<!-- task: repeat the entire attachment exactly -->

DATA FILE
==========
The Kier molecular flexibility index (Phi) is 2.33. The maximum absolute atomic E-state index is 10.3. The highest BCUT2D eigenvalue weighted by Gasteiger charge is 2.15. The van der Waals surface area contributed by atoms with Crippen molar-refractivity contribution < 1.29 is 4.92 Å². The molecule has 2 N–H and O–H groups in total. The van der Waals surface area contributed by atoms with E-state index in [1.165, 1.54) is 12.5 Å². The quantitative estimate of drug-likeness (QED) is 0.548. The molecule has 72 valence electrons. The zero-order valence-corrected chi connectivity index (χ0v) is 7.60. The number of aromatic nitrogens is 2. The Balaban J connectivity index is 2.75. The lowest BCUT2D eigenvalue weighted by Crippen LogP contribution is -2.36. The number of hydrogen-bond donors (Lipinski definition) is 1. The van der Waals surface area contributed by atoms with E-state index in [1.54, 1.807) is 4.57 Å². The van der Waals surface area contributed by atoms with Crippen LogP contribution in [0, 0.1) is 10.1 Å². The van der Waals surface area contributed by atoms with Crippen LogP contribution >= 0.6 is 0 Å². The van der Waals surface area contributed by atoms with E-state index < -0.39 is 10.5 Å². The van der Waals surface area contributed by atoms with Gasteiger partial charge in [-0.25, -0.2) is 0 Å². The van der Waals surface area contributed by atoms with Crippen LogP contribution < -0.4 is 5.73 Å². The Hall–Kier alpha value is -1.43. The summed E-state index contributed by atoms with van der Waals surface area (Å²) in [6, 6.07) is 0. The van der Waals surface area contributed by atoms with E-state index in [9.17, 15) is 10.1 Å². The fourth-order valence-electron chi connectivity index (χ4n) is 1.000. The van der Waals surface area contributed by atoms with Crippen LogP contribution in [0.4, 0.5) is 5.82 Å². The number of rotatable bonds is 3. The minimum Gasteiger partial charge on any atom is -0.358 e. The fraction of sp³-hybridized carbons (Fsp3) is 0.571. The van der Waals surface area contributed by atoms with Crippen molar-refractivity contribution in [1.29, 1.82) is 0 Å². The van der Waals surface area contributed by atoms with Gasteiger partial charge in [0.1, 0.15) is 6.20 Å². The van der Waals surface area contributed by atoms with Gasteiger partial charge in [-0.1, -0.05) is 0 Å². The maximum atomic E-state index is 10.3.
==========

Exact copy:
The Kier molecular flexibility index (Phi) is 2.33. The maximum absolute atomic E-state index is 10.3. The highest BCUT2D eigenvalue weighted by Gasteiger charge is 2.15. The van der Waals surface area contributed by atoms with Crippen molar-refractivity contribution < 1.29 is 4.92 Å². The molecule has 2 N–H and O–H groups in total. The van der Waals surface area contributed by atoms with E-state index in [1.165, 1.54) is 12.5 Å². The quantitative estimate of drug-likeness (QED) is 0.548. The molecule has 72 valence electrons. The zero-order valence-corrected chi connectivity index (χ0v) is 7.60. The number of aromatic nitrogens is 2. The Balaban J connectivity index is 2.75. The lowest BCUT2D eigenvalue weighted by Crippen LogP contribution is -2.36. The number of hydrogen-bond donors (Lipinski definition) is 1. The van der Waals surface area contributed by atoms with E-state index in [1.54, 1.807) is 4.57 Å². The van der Waals surface area contributed by atoms with Crippen LogP contribution in [0, 0.1) is 10.1 Å². The van der Waals surface area contributed by atoms with Crippen LogP contribution >= 0.6 is 0 Å². The van der Waals surface area contributed by atoms with E-state index < -0.39 is 10.5 Å². The van der Waals surface area contributed by atoms with Gasteiger partial charge in [-0.25, -0.2) is 0 Å². The van der Waals surface area contributed by atoms with Crippen LogP contribution < -0.4 is 5.73 Å². The Hall–Kier alpha value is -1.43. The summed E-state index contributed by atoms with van der Waals surface area (Å²) in [6, 6.07) is 0. The van der Waals surface area contributed by atoms with E-state index in [9.17, 15) is 10.1 Å². The fourth-order valence-electron chi connectivity index (χ4n) is 1.000. The van der Waals surface area contributed by atoms with Crippen LogP contribution in [0.4, 0.5) is 5.82 Å². The number of rotatable bonds is 3. The minimum Gasteiger partial charge on any atom is -0.358 e. The fraction of sp³-hybridized carbons (Fsp3) is 0.571. The van der Waals surface area contributed by atoms with Crippen molar-refractivity contribution in [1.29, 1.82) is 0 Å². The van der Waals surface area contributed by atoms with Gasteiger partial charge in [0.1, 0.15) is 6.20 Å². The van der Waals surface area contributed by atoms with Gasteiger partial charge in [-0.1, -0.05) is 0 Å². The maximum atomic E-state index is 10.3.